This month marks the 90th anniversary of Route 66, the road to California. Hungarian photographer, Audrey Krako, takes us through the small towns and landscapes of the well-trodden route, seeking out the over-looked and unseen aspects of the main artery of the state and celebrating Americana in all its glory
This month San Francisco artist, Klea McKenna, reveals a new body of work at Von Lintel Gallery in Los Angeles. Almost a decade ago McKenna set down her camera in search for visual freedom, a quest for alchemy rather than the replication of photography. The resulting work provides an unlikely prescription of how to experience the landscape and how to generate the evidence and traces of life.
Twelve artists come together for Imprint of Space, one of ten shows part of UrbanPhotoFest in London. Through the medium of photography they explore aspects of urban life that cover migration, locality and identity in an attempt to understand how we are situated within our urban environments.
This month the American artist, Zaria Forman, came to our attention. We couldn't resist sharing her intricate depictions of icebergs that capture the strength and vulnerability of the natural structures. They've been inspiring us ahead of the release of issue 2, Junko Iceland.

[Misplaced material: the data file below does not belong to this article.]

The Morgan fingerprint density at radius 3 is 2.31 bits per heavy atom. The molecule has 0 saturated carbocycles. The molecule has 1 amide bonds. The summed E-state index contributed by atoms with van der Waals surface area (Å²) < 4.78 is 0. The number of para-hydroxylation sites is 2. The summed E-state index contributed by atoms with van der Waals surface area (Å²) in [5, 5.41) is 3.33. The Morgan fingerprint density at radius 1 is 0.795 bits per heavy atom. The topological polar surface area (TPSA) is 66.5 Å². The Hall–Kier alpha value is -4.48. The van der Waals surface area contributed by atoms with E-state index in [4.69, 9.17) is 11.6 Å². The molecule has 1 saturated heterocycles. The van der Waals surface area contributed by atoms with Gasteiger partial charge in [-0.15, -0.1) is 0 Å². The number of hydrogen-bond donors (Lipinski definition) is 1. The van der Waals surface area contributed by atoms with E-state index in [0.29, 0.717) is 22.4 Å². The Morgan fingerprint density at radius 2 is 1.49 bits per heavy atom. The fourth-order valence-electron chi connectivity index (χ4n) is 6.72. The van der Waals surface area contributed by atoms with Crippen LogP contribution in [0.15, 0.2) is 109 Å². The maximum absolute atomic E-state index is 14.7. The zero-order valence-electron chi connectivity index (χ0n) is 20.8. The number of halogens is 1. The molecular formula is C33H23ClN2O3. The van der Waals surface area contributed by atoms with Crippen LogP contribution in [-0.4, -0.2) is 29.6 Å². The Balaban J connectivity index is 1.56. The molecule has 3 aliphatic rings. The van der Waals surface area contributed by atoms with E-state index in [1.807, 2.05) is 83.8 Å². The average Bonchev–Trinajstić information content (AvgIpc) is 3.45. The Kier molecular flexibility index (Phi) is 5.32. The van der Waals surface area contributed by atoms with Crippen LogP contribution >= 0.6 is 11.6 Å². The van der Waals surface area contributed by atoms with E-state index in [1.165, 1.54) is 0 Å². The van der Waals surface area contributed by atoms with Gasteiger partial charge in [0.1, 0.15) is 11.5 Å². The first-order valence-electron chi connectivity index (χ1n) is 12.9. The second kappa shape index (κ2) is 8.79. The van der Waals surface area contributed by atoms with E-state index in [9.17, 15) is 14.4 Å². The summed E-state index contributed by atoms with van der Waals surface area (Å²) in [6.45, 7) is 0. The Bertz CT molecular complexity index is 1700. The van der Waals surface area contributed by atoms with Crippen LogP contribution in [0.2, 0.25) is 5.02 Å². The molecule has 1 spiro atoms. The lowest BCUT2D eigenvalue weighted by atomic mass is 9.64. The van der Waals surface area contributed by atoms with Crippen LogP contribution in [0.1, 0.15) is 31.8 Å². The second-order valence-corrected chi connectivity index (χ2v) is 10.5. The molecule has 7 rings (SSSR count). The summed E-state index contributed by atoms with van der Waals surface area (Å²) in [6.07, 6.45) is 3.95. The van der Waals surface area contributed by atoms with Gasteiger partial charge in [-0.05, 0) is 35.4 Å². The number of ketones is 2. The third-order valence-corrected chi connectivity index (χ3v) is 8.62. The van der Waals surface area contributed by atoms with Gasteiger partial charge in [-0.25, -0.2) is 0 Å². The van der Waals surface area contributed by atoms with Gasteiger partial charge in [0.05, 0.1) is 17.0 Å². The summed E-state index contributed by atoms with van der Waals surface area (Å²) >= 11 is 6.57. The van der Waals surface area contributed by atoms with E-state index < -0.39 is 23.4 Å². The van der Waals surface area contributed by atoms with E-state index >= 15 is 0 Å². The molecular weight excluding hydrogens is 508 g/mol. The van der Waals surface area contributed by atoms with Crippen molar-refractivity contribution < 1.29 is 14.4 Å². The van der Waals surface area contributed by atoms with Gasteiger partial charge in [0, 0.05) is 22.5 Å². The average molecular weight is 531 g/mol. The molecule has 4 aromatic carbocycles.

Brighitta Moser-Clark's journey to landscape photography has taken some interesting twists and turns. A spiritual growth since embracing photography has shaped a practice that beautifully captures both physical and cultural landscapes, from colourful and chaotic India to the ever-changing terrains of Iceland.
Aglaé Bassens has been in the shoes of the outsider many times in her life, moving from country to country during childhood. Now her painting practice draws on an ability to move fluidly between inside and outside worlds, capturing stillness and anticipation within moments of time and place.
Photographer Tanya Houghton, this year's Festival Artist at UrbanPhotoFest, presents a new series of work that hopes to start a conversation about the real life stories of migrants. Through accessible themes of food and memory. Tania offers a perspective that opposes
mainstream media's portrayal of the migrant.